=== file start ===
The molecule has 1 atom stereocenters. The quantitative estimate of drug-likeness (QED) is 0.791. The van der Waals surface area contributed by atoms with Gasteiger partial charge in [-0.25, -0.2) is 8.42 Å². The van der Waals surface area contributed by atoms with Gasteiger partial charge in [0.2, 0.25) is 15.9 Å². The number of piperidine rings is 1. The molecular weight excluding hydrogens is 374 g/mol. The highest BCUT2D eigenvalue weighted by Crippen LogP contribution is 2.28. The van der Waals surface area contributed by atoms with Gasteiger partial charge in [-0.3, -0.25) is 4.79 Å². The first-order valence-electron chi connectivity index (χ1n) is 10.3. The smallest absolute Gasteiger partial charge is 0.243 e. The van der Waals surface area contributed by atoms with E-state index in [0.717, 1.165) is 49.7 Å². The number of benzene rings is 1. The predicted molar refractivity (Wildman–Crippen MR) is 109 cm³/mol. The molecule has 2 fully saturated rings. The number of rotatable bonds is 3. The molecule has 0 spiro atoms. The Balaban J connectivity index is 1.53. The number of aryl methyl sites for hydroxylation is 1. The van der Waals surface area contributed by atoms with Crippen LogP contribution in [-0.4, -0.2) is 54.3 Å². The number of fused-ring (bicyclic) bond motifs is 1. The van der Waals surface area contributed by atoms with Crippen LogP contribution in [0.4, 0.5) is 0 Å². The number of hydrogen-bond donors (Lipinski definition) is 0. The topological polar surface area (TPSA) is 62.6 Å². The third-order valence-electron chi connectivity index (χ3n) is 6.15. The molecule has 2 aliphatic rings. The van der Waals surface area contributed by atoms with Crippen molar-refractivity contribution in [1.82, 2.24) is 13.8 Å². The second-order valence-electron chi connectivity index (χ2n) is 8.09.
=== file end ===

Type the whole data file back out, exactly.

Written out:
The molecule has 1 atom stereocenters. The quantitative estimate of drug-likeness (QED) is 0.791. The van der Waals surface area contributed by atoms with Gasteiger partial charge in [-0.25, -0.2) is 8.42 Å². The van der Waals surface area contributed by atoms with Gasteiger partial charge in [0.2, 0.25) is 15.9 Å². The number of piperidine rings is 1. The molecular weight excluding hydrogens is 374 g/mol. The highest BCUT2D eigenvalue weighted by Crippen LogP contribution is 2.28. The van der Waals surface area contributed by atoms with Gasteiger partial charge in [-0.3, -0.25) is 4.79 Å². The first-order valence-electron chi connectivity index (χ1n) is 10.3. The smallest absolute Gasteiger partial charge is 0.243 e. The van der Waals surface area contributed by atoms with E-state index in [0.717, 1.165) is 49.7 Å². The number of benzene rings is 1. The predicted molar refractivity (Wildman–Crippen MR) is 109 cm³/mol. The molecule has 2 fully saturated rings. The number of rotatable bonds is 3. The molecule has 0 spiro atoms. The Balaban J connectivity index is 1.53. The number of aryl methyl sites for hydroxylation is 1. The van der Waals surface area contributed by atoms with Crippen LogP contribution in [-0.4, -0.2) is 54.3 Å². The number of fused-ring (bicyclic) bond motifs is 1. The van der Waals surface area contributed by atoms with Crippen LogP contribution in [0.4, 0.5) is 0 Å². The number of hydrogen-bond donors (Lipinski definition) is 0. The topological polar surface area (TPSA) is 62.6 Å². The third-order valence-electron chi connectivity index (χ3n) is 6.15. The molecule has 2 aliphatic rings. The van der Waals surface area contributed by atoms with Crippen molar-refractivity contribution in [1.82, 2.24) is 13.8 Å². The second-order valence-electron chi connectivity index (χ2n) is 8.09.